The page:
Large chemical companies hanging on to International secretive Trade Agreements to impose their will on sovereign nation-States.
Despite massive opposition to GMOs worldwide, only three countries have truly said NO to GMO.
According to the Center for Food Safety, only Zambia, Benin and Serbia have official bans on genetically engineered food imports and cultivation.
A CFS report also shows that only a handful of countries have mandatory labeling of nearly all GMO foods. However, that mandatory labeling still leaves room for small amounts of genetically engineered contamination to take place.
In countries like Greenland, Russia, Kazakhstan, Italy, Turkey, Saudi Arabia, Spain, Portugal and most of western Europe, GMO contamination is still tolerated at thresholds of between 0.9 and 1 percent.
A smaller number of countries that only includes Brazil, China, Ukraine, Indonesia, Sri Lanka, South Africa and Kenya, mandate the labeling of many GMO products, but allow a higher threshold of genetically engineered contamination. GMO traces can be present at rates higher than 1% without a defined maximum level of transgenic pollution.
Some countries in this category have laws that allow the contamination of at least 1 % of GMO material for the entire food item.
The next group includes countries that have mandatory labeling of only some food items but whose laws allow numerous exceptions while having no defined threshold. The countries in this group include India, Thailand, Vietnam, Tunisia, Cameroon, Ethiopia, Bolivia, Peru and Mali.
The countries above are also known for having vague implementation of mandatory GMO labeling as there are no provisions for enforcement of the policies that governments have created.
A great majority of countries in Africa, Asia and Latin America still have not established laws that regulate the cultivation or import of GMO products. This group includes Colombia, Ecuador, Panama, Argentina, Costa Rica, The United States, Canada, Iran, Afghanistan, Pakistan, Iraq, Yemen, Chile, Uruguay, Paraguay, Cuba, Jamaica and many more.
In addition to not having established their own laws for cultivation and import of GMO products, the countries above follow American food standards, whose scientific base is dictated by large chemical corporations like Monsanto, Cargill, Dow Chemical, Syngenta and others.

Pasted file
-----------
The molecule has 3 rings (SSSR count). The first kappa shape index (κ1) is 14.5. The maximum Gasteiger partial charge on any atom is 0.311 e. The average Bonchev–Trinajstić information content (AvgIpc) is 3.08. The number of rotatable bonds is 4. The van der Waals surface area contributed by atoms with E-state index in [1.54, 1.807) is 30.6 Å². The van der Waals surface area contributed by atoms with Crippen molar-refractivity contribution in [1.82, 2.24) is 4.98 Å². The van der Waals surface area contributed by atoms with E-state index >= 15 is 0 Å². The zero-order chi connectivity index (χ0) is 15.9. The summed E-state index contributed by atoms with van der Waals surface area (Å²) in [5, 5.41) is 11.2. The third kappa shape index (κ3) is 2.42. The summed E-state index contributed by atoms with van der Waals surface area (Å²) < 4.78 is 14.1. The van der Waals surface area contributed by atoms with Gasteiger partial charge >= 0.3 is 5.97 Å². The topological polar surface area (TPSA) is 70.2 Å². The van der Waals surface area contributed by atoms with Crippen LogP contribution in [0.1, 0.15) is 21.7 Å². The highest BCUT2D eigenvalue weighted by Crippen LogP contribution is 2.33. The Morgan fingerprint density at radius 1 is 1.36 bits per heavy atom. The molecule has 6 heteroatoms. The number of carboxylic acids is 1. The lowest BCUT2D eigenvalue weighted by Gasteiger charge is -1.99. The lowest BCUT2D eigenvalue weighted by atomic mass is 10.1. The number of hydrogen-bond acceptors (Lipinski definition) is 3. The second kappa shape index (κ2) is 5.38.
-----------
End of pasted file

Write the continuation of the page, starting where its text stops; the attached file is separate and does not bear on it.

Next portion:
The last group of countries does not even have a law that regulates the labeling of products with GMO ingredients, which makes it impossible for consumers to know what exactly they are eating. In fact, in most of the countries in this group, people have been eating genetically engineered foods for decades.
Except for the three countries cited at the beginning, all other nations are contaminated not only by GMO products, but also by large quantities of pesticides and herbicides used to support the plantation of GMO seeds all over their lands.
Most of the chemicals used in agriculture contain glyphosate, a product of Monsanto’s chemical laboratories that the World Health Organization has linked to cancer.
Large chemical companies hanging on to International Trade Agreements
Given the latest surge in opposition to GMO products and lack of labeling, the large chemical conglomerates have opted for imposing their rules through international trade agreements that have been negotiated and approved in secret.
Small victories at the local and regional levels have forced Monsanto, Dow, Syngenta and other chemical companies to write and mandate new rules when it comes to the plantation and labeling of GMOs.
The latest attempt to violate national sovereignty is the Trans Pacific Partnership (TPP) and similar initiatives that are being sent to congresses around Europe and North America to change the way GMOs are treated at the national level.
Legislators who are on the side of the chemical companies are not only trying to pass legislation that grant a free pass to those companies, but also intend to give the TPP a fast track approval. Australia, Brunei Darussalam, Canada, Chile, Japan, Malaysia, Mexico, New Zealand, Peru, Singapore, United States, and Vietnam are some of the countries pushing the hardest in favor of banning any kind of restriction on GMOs.
The passage of this trade agreement will immediately impact between 800 million and 1.5 billion people, whose representatives have not only not read the contents of the proposal, but also refuse to hear the citizens in their rejection of GMOs.
The approval or rejection of the TPP and similar legislation in Europe and Asia will be perhaps the most important battle in the fight for food safety. It is very likely that the result of the negotiations will drive the policies of the majority of countries that are yet to craft GMO legislation and whose governments are very likely to accept TPP rules on GMOs and other trade policies.